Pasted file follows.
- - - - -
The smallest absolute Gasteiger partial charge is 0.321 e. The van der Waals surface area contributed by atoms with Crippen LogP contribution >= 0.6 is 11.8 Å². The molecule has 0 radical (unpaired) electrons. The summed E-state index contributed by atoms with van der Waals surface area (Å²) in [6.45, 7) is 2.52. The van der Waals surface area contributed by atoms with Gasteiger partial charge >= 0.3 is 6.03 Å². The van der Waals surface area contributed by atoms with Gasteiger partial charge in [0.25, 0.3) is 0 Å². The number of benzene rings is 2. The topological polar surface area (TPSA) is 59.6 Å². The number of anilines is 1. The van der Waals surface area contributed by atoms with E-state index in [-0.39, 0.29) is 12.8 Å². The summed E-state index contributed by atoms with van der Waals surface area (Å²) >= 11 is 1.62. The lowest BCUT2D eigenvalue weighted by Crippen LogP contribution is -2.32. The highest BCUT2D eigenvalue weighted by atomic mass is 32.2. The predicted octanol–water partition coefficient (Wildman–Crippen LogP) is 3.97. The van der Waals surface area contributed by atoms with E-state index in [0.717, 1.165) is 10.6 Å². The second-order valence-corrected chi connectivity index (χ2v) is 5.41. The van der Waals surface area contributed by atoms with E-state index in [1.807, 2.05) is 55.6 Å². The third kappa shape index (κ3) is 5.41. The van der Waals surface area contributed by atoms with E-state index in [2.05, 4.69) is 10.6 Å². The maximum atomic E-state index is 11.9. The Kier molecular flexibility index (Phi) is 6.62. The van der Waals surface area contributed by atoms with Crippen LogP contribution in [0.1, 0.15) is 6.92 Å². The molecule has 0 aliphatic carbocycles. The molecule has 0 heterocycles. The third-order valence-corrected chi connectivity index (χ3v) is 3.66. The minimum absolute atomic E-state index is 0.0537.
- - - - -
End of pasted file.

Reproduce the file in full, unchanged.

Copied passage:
The smallest absolute Gasteiger partial charge is 0.321 e. The van der Waals surface area contributed by atoms with Crippen LogP contribution >= 0.6 is 11.8 Å². The molecule has 0 radical (unpaired) electrons. The summed E-state index contributed by atoms with van der Waals surface area (Å²) in [6.45, 7) is 2.52. The van der Waals surface area contributed by atoms with Gasteiger partial charge >= 0.3 is 6.03 Å². The van der Waals surface area contributed by atoms with Gasteiger partial charge in [0.25, 0.3) is 0 Å². The number of benzene rings is 2. The topological polar surface area (TPSA) is 59.6 Å². The number of anilines is 1. The van der Waals surface area contributed by atoms with E-state index in [-0.39, 0.29) is 12.8 Å². The summed E-state index contributed by atoms with van der Waals surface area (Å²) >= 11 is 1.62. The lowest BCUT2D eigenvalue weighted by Crippen LogP contribution is -2.32. The highest BCUT2D eigenvalue weighted by atomic mass is 32.2. The predicted octanol–water partition coefficient (Wildman–Crippen LogP) is 3.97. The van der Waals surface area contributed by atoms with E-state index in [0.717, 1.165) is 10.6 Å². The second-order valence-corrected chi connectivity index (χ2v) is 5.41. The van der Waals surface area contributed by atoms with E-state index in [1.807, 2.05) is 55.6 Å². The third kappa shape index (κ3) is 5.41. The van der Waals surface area contributed by atoms with E-state index in [2.05, 4.69) is 10.6 Å². The maximum atomic E-state index is 11.9. The Kier molecular flexibility index (Phi) is 6.62. The van der Waals surface area contributed by atoms with Crippen LogP contribution in [0.1, 0.15) is 6.92 Å². The molecule has 0 aliphatic carbocycles. The molecule has 0 heterocycles. The third-order valence-corrected chi connectivity index (χ3v) is 3.66. The minimum absolute atomic E-state index is 0.0537.